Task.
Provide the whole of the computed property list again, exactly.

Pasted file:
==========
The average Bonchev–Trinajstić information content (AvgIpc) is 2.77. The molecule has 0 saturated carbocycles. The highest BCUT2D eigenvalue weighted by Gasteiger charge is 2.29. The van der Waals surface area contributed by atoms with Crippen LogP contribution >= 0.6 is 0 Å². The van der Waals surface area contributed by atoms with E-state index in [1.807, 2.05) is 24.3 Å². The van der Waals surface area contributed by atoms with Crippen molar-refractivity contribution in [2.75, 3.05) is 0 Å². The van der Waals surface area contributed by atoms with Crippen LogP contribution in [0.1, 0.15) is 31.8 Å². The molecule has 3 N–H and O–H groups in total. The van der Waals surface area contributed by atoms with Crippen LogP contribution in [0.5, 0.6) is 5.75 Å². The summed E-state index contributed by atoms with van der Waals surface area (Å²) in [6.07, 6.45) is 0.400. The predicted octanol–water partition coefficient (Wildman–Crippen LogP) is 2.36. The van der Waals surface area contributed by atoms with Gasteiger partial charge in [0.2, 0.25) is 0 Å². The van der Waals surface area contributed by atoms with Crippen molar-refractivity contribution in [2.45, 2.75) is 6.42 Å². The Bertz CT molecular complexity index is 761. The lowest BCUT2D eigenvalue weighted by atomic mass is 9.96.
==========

The average Bonchev–Trinajstić information content (AvgIpc) is 2.77. The molecule has 0 saturated carbocycles. The highest BCUT2D eigenvalue weighted by Gasteiger charge is 2.29. The van der Waals surface area contributed by atoms with Crippen LogP contribution >= 0.6 is 0 Å². The van der Waals surface area contributed by atoms with E-state index in [1.807, 2.05) is 24.3 Å². The van der Waals surface area contributed by atoms with Crippen molar-refractivity contribution in [2.75, 3.05) is 0 Å². The van der Waals surface area contributed by atoms with Crippen LogP contribution in [0.1, 0.15) is 31.8 Å². The molecule has 3 N–H and O–H groups in total. The van der Waals surface area contributed by atoms with Crippen LogP contribution in [0.5, 0.6) is 5.75 Å². The summed E-state index contributed by atoms with van der Waals surface area (Å²) in [6.07, 6.45) is 0.400. The predicted octanol–water partition coefficient (Wildman–Crippen LogP) is 2.36. The van der Waals surface area contributed by atoms with Gasteiger partial charge in [0.2, 0.25) is 0 Å². The van der Waals surface area contributed by atoms with Crippen molar-refractivity contribution in [2.45, 2.75) is 6.42 Å². The Bertz CT molecular complexity index is 761. The lowest BCUT2D eigenvalue weighted by atomic mass is 9.96.